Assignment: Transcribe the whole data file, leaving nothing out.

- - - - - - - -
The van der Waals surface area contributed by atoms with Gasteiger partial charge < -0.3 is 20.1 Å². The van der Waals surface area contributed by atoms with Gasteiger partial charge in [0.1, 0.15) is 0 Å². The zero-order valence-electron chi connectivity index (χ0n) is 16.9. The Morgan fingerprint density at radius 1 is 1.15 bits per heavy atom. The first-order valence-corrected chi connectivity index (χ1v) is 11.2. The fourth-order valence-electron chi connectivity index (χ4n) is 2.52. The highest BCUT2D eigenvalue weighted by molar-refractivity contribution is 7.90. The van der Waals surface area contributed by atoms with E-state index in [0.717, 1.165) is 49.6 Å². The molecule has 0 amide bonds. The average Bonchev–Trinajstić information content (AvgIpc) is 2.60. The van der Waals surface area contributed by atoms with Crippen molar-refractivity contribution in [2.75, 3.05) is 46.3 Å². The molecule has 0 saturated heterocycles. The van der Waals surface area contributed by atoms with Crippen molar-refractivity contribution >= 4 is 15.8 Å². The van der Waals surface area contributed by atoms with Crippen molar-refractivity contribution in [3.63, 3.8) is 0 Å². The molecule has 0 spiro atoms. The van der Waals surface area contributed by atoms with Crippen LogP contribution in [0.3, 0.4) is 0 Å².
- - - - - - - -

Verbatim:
The van der Waals surface area contributed by atoms with Gasteiger partial charge < -0.3 is 20.1 Å². The van der Waals surface area contributed by atoms with Gasteiger partial charge in [0.1, 0.15) is 0 Å². The zero-order valence-electron chi connectivity index (χ0n) is 16.9. The Morgan fingerprint density at radius 1 is 1.15 bits per heavy atom. The first-order valence-corrected chi connectivity index (χ1v) is 11.2. The fourth-order valence-electron chi connectivity index (χ4n) is 2.52. The highest BCUT2D eigenvalue weighted by molar-refractivity contribution is 7.90. The van der Waals surface area contributed by atoms with E-state index in [0.717, 1.165) is 49.6 Å². The molecule has 0 amide bonds. The average Bonchev–Trinajstić information content (AvgIpc) is 2.60. The van der Waals surface area contributed by atoms with Crippen molar-refractivity contribution in [2.75, 3.05) is 46.3 Å². The molecule has 0 saturated heterocycles. The van der Waals surface area contributed by atoms with Crippen molar-refractivity contribution >= 4 is 15.8 Å². The van der Waals surface area contributed by atoms with Crippen molar-refractivity contribution in [3.63, 3.8) is 0 Å². The molecule has 0 spiro atoms. The van der Waals surface area contributed by atoms with Crippen LogP contribution in [0.3, 0.4) is 0 Å².